Not surprisingly, a lawsuit worth billions of dollars was filed against Craig Wright. Ira Kleiman sued Wright on behalf of his brother Dave Kleiman, a computer forensics expert and author, who died in 2013, and his estate. Wright was accused of misappropriation of Bitcoins that was based on an alleged 2008 to 2011 partnership made several years ago.
While the attorneys denied the fact that the cryptocurrencies were mined jointly and co-owned by both Wright and Kleiman, Wright’s attorney insisted that Kleiman did not hold the intellectual property rights to Bitcoin or the Bitcoin protocol.
Craig Wright and David Kleiman had formed W&K Info Defense Research LLC, on February 14, 2011. According to the court records, W&K had no operating agreement, and Ira Kleiman, David Kleiman’s brother, claimed that due to the conflicting statements from Craig, they were not sure about the exact ownership structure of W&K.
After David’s death in 2013, the complaint alleged that “Craig unlawfully and without permission took control of the Bitcoins from the Estate and from W&K”. With the private keys, Craig allegedly moved the Bitcoins out of the wallet and claimed ownership of them, while they actually belonged to W&K and/or David. He was also accused of creating a series of fraudulent contracts and documents and using the stolen Bitcoins for making large trades for his Australian businesses and trusts that were only known and controlled by him.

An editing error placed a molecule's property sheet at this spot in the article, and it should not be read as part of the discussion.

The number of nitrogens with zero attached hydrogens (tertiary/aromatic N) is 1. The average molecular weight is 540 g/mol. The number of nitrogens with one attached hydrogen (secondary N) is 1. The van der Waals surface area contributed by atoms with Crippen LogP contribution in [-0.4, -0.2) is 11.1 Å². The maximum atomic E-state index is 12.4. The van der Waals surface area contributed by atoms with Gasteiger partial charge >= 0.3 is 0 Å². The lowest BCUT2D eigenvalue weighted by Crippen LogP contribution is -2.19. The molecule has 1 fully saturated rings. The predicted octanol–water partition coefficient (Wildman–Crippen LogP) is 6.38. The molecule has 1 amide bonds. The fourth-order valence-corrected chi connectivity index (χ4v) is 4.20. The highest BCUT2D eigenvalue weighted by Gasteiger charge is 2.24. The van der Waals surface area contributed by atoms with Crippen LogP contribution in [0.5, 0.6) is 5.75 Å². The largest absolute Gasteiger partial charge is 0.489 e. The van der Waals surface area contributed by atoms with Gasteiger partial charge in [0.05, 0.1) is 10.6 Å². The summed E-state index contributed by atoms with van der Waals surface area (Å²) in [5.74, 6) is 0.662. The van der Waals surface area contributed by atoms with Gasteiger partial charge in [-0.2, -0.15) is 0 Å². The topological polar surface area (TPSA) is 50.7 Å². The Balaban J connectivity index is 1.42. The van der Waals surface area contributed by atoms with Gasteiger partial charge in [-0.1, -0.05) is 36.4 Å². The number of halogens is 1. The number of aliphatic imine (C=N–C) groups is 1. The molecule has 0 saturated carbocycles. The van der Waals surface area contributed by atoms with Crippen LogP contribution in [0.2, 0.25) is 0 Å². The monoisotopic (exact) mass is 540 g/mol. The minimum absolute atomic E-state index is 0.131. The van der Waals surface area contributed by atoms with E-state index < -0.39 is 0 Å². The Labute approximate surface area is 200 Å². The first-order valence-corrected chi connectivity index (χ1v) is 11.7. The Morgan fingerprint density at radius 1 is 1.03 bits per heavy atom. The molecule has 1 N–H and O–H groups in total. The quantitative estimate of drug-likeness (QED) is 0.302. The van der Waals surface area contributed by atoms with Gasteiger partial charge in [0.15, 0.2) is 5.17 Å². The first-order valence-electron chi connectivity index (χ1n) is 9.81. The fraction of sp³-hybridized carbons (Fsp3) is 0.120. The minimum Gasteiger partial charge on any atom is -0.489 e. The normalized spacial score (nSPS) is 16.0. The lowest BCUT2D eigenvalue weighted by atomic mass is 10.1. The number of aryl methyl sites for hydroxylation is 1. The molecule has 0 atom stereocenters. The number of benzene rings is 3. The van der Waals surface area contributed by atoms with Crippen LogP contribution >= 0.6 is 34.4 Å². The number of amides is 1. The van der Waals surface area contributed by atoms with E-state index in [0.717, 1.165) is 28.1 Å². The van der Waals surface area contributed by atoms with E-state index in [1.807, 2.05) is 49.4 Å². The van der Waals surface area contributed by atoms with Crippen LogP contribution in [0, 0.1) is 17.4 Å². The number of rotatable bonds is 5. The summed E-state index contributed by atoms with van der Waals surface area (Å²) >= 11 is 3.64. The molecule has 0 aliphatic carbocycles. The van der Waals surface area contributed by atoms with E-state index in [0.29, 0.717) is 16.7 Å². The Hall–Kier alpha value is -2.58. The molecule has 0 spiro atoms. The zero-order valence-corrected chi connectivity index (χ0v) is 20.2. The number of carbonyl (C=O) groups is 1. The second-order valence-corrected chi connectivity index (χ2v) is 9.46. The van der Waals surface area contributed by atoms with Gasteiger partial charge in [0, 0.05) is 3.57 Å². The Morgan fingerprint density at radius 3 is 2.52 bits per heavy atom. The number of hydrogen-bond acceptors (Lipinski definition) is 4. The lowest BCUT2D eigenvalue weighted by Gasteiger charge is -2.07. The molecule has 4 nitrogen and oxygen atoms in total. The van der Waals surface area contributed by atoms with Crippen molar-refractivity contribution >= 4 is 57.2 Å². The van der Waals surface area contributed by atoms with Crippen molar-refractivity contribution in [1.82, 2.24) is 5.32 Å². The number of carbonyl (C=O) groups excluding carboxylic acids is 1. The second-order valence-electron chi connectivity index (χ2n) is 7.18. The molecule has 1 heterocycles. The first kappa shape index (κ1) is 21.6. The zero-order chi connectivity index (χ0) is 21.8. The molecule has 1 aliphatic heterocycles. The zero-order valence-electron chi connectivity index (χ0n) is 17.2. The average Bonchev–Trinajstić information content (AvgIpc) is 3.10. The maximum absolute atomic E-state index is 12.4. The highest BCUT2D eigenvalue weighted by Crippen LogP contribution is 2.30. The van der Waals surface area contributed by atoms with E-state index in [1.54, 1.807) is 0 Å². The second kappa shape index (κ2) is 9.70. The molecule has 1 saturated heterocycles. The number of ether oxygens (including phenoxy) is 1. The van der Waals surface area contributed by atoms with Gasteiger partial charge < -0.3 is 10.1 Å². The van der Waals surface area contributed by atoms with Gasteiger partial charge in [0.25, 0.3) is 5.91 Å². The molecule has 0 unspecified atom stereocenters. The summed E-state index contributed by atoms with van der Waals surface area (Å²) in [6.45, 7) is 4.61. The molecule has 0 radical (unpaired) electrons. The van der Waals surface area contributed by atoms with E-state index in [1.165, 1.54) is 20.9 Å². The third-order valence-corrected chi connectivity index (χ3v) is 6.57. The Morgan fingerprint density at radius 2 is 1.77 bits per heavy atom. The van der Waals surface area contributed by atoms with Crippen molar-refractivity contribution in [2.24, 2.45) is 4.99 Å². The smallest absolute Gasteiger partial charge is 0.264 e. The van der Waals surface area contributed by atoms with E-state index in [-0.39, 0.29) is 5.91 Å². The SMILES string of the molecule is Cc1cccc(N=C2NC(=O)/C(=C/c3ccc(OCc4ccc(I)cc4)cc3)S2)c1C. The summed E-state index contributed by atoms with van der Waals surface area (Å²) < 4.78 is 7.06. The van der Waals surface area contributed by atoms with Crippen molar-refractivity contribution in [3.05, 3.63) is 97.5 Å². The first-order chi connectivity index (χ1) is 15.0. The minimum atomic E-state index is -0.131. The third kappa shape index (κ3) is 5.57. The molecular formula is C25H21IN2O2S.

While the actual number of stolen Bitcoins are yet to be revealed, the document states that the estate is entitled to at least 300,000 Bitcoins, along with their forked assets.
To add on, Craig also forged and backdated several contracts to create a fraudulent “paper trail” purporting to show that David transferred Bitcoins and intellectual property, which he later presented to the Australian Taxation Office [ATO], claiming that he had rightfully claimed ownership of David’s Bitcoins.
On April 4, 2019, Craig Wright’s deposition was conducted in London, where both parties contacted the Court through a telephone to resolve the issues that arose during the deposition.
The Court’s orders recorded five rulings:
According to the ruling, Wright denied revealing the number of Bitcoins that were mined during 2009 and 2010 during their “partnership” and was also asked to disclose whether David was aware of the mined Bitcoins.
Additionally, he also declined to answer questions regarding his ex-wife, based on alleged limitations due to the litigation in Australia or his current wife, based on the “marital testimonial and marital communications privileges”.
Lastly, he also declined to answer certain questions that were associated with the alleged national security concerns. Both the parties would be given a chance to provide evidence which would require the United States Government to participate in the objection.
A “discovery status hearing” has been scheduled for April 11, 2019, by the Court, where the parties would be required to “propose a briefing schedule for the issues identified”.
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